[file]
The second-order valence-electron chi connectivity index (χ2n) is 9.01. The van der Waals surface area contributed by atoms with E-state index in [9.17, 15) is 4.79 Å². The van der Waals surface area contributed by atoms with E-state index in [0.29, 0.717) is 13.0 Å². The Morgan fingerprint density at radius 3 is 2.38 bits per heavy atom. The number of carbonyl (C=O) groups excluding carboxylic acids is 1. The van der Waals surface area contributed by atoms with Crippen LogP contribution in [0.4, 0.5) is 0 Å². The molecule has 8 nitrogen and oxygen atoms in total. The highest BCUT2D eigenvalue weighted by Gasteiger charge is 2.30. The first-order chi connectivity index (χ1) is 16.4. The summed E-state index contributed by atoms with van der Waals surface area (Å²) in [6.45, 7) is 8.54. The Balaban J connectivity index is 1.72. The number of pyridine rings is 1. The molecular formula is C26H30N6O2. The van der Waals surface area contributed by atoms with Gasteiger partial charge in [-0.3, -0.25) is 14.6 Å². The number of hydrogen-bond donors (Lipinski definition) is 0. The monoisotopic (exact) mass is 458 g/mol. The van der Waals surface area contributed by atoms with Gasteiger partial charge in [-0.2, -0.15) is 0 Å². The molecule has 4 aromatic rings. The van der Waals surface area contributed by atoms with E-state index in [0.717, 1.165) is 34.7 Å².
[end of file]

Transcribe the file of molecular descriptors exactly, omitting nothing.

The second-order valence-electron chi connectivity index (χ2n) is 9.01. The van der Waals surface area contributed by atoms with E-state index in [9.17, 15) is 4.79 Å². The van der Waals surface area contributed by atoms with E-state index in [0.29, 0.717) is 13.0 Å². The Morgan fingerprint density at radius 3 is 2.38 bits per heavy atom. The number of carbonyl (C=O) groups excluding carboxylic acids is 1. The van der Waals surface area contributed by atoms with Crippen LogP contribution in [0.4, 0.5) is 0 Å². The molecule has 8 nitrogen and oxygen atoms in total. The highest BCUT2D eigenvalue weighted by Gasteiger charge is 2.30. The first-order chi connectivity index (χ1) is 16.4. The summed E-state index contributed by atoms with van der Waals surface area (Å²) in [6.45, 7) is 8.54. The Balaban J connectivity index is 1.72. The number of pyridine rings is 1. The molecular formula is C26H30N6O2. The van der Waals surface area contributed by atoms with Gasteiger partial charge in [-0.3, -0.25) is 14.6 Å². The number of hydrogen-bond donors (Lipinski definition) is 0. The monoisotopic (exact) mass is 458 g/mol. The van der Waals surface area contributed by atoms with Gasteiger partial charge in [-0.2, -0.15) is 0 Å². The molecule has 4 aromatic rings. The van der Waals surface area contributed by atoms with E-state index in [0.717, 1.165) is 34.7 Å².